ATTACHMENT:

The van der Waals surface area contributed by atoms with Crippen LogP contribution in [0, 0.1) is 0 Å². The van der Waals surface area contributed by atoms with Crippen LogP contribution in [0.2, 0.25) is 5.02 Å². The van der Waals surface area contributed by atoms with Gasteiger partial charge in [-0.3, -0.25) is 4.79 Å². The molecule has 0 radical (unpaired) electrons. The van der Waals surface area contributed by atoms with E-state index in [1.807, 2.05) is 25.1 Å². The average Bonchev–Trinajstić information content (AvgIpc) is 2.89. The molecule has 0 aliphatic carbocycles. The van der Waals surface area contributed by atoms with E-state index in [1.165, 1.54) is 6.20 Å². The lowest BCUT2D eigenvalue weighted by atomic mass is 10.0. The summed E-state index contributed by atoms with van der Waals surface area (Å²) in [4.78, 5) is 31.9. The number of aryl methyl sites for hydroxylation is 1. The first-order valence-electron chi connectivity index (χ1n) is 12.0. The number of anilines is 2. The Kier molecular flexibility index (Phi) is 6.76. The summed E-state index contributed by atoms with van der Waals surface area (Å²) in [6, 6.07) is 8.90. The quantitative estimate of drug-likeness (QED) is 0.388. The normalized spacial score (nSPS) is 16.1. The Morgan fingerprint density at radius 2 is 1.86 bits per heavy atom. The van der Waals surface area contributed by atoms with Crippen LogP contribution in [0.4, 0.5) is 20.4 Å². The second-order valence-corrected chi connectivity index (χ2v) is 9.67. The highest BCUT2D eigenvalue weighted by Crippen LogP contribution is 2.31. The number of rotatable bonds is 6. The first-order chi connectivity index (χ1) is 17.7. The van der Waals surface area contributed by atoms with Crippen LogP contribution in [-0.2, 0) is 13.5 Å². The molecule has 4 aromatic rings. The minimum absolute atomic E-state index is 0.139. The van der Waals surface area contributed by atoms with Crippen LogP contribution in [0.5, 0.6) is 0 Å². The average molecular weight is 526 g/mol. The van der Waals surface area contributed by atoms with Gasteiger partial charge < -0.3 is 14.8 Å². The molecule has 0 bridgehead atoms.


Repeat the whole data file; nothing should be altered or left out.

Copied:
The van der Waals surface area contributed by atoms with Crippen LogP contribution in [0, 0.1) is 0 Å². The van der Waals surface area contributed by atoms with Crippen LogP contribution in [0.2, 0.25) is 5.02 Å². The van der Waals surface area contributed by atoms with Gasteiger partial charge in [-0.3, -0.25) is 4.79 Å². The molecule has 0 radical (unpaired) electrons. The van der Waals surface area contributed by atoms with E-state index in [1.807, 2.05) is 25.1 Å². The average Bonchev–Trinajstić information content (AvgIpc) is 2.89. The molecule has 0 aliphatic carbocycles. The van der Waals surface area contributed by atoms with E-state index in [1.165, 1.54) is 6.20 Å². The lowest BCUT2D eigenvalue weighted by atomic mass is 10.0. The summed E-state index contributed by atoms with van der Waals surface area (Å²) in [4.78, 5) is 31.9. The number of aryl methyl sites for hydroxylation is 1. The first-order valence-electron chi connectivity index (χ1n) is 12.0. The number of anilines is 2. The Kier molecular flexibility index (Phi) is 6.76. The summed E-state index contributed by atoms with van der Waals surface area (Å²) in [6, 6.07) is 8.90. The quantitative estimate of drug-likeness (QED) is 0.388. The normalized spacial score (nSPS) is 16.1. The Morgan fingerprint density at radius 2 is 1.86 bits per heavy atom. The van der Waals surface area contributed by atoms with Crippen LogP contribution in [0.4, 0.5) is 20.4 Å². The second-order valence-corrected chi connectivity index (χ2v) is 9.67. The highest BCUT2D eigenvalue weighted by Crippen LogP contribution is 2.31. The number of rotatable bonds is 6. The first-order chi connectivity index (χ1) is 17.7. The van der Waals surface area contributed by atoms with Crippen LogP contribution in [-0.2, 0) is 13.5 Å². The molecule has 4 aromatic rings. The minimum absolute atomic E-state index is 0.139. The van der Waals surface area contributed by atoms with Crippen LogP contribution in [0.5, 0.6) is 0 Å². The average molecular weight is 526 g/mol. The van der Waals surface area contributed by atoms with Gasteiger partial charge < -0.3 is 14.8 Å². The molecule has 0 bridgehead atoms.